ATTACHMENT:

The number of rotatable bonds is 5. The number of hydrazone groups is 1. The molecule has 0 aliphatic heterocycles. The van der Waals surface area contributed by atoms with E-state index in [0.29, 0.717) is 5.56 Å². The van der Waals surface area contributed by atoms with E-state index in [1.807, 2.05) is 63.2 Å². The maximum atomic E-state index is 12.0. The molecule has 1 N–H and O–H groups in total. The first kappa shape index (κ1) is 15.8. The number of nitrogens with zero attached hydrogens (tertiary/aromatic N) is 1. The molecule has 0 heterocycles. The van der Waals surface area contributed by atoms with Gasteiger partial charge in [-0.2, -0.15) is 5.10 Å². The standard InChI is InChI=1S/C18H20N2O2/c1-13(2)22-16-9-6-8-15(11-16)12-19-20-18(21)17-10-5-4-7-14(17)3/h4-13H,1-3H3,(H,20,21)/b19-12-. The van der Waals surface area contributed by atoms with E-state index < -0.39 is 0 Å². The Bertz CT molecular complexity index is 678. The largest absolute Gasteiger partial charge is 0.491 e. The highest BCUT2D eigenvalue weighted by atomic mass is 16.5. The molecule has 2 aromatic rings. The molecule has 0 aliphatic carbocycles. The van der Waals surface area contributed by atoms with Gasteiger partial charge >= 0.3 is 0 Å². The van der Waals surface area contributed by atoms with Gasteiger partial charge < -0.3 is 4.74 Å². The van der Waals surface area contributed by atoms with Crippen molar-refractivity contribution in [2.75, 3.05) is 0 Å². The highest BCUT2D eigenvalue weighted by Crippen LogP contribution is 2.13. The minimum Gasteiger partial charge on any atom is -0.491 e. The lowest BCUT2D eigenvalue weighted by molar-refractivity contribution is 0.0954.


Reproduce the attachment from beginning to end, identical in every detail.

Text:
The number of rotatable bonds is 5. The number of hydrazone groups is 1. The molecule has 0 aliphatic heterocycles. The van der Waals surface area contributed by atoms with E-state index in [0.29, 0.717) is 5.56 Å². The van der Waals surface area contributed by atoms with E-state index in [1.807, 2.05) is 63.2 Å². The maximum atomic E-state index is 12.0. The molecule has 1 N–H and O–H groups in total. The first kappa shape index (κ1) is 15.8. The number of nitrogens with zero attached hydrogens (tertiary/aromatic N) is 1. The molecule has 0 heterocycles. The van der Waals surface area contributed by atoms with Gasteiger partial charge in [-0.2, -0.15) is 5.10 Å². The standard InChI is InChI=1S/C18H20N2O2/c1-13(2)22-16-9-6-8-15(11-16)12-19-20-18(21)17-10-5-4-7-14(17)3/h4-13H,1-3H3,(H,20,21)/b19-12-. The van der Waals surface area contributed by atoms with E-state index < -0.39 is 0 Å². The Bertz CT molecular complexity index is 678. The largest absolute Gasteiger partial charge is 0.491 e. The highest BCUT2D eigenvalue weighted by atomic mass is 16.5. The molecule has 2 aromatic rings. The molecule has 0 aliphatic carbocycles. The van der Waals surface area contributed by atoms with Gasteiger partial charge >= 0.3 is 0 Å². The van der Waals surface area contributed by atoms with Gasteiger partial charge < -0.3 is 4.74 Å². The van der Waals surface area contributed by atoms with Crippen molar-refractivity contribution in [2.75, 3.05) is 0 Å². The highest BCUT2D eigenvalue weighted by Crippen LogP contribution is 2.13. The minimum Gasteiger partial charge on any atom is -0.491 e. The lowest BCUT2D eigenvalue weighted by molar-refractivity contribution is 0.0954.